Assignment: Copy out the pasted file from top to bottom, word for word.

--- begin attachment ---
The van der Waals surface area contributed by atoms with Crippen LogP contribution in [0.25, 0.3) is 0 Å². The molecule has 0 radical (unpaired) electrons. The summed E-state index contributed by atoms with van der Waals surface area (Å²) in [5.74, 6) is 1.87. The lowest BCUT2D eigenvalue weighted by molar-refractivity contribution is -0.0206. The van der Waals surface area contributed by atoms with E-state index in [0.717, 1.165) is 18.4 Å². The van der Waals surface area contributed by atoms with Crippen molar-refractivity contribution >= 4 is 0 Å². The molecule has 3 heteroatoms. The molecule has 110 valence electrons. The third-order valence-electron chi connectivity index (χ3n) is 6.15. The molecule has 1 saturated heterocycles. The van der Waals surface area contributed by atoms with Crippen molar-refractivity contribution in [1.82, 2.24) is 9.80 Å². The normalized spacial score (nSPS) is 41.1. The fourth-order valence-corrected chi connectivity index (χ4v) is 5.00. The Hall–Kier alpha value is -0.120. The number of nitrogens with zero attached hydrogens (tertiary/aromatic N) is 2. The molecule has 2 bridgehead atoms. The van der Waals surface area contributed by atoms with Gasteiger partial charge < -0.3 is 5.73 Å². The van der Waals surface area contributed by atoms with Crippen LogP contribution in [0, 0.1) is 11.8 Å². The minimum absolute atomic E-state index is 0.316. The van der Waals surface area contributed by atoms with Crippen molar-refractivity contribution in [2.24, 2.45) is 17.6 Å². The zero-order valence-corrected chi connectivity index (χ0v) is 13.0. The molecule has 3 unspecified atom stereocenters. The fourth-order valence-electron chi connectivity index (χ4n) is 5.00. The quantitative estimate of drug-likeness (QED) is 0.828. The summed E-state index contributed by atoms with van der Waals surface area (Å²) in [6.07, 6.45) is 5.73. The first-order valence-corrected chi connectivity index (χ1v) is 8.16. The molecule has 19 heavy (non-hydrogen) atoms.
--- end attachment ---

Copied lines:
The van der Waals surface area contributed by atoms with Crippen LogP contribution in [0.25, 0.3) is 0 Å². The molecule has 0 radical (unpaired) electrons. The summed E-state index contributed by atoms with van der Waals surface area (Å²) in [5.74, 6) is 1.87. The lowest BCUT2D eigenvalue weighted by molar-refractivity contribution is -0.0206. The van der Waals surface area contributed by atoms with E-state index in [0.717, 1.165) is 18.4 Å². The van der Waals surface area contributed by atoms with Crippen molar-refractivity contribution >= 4 is 0 Å². The molecule has 3 heteroatoms. The molecule has 110 valence electrons. The third-order valence-electron chi connectivity index (χ3n) is 6.15. The molecule has 1 saturated heterocycles. The van der Waals surface area contributed by atoms with Crippen molar-refractivity contribution in [1.82, 2.24) is 9.80 Å². The normalized spacial score (nSPS) is 41.1. The fourth-order valence-corrected chi connectivity index (χ4v) is 5.00. The Hall–Kier alpha value is -0.120. The number of nitrogens with zero attached hydrogens (tertiary/aromatic N) is 2. The molecule has 2 bridgehead atoms. The van der Waals surface area contributed by atoms with Gasteiger partial charge < -0.3 is 5.73 Å². The van der Waals surface area contributed by atoms with Crippen LogP contribution in [0, 0.1) is 11.8 Å². The minimum absolute atomic E-state index is 0.316. The van der Waals surface area contributed by atoms with Crippen molar-refractivity contribution in [2.24, 2.45) is 17.6 Å². The zero-order valence-corrected chi connectivity index (χ0v) is 13.0. The molecule has 3 unspecified atom stereocenters. The fourth-order valence-electron chi connectivity index (χ4n) is 5.00. The quantitative estimate of drug-likeness (QED) is 0.828. The summed E-state index contributed by atoms with van der Waals surface area (Å²) in [6.07, 6.45) is 5.73. The first-order valence-corrected chi connectivity index (χ1v) is 8.16. The molecule has 19 heavy (non-hydrogen) atoms.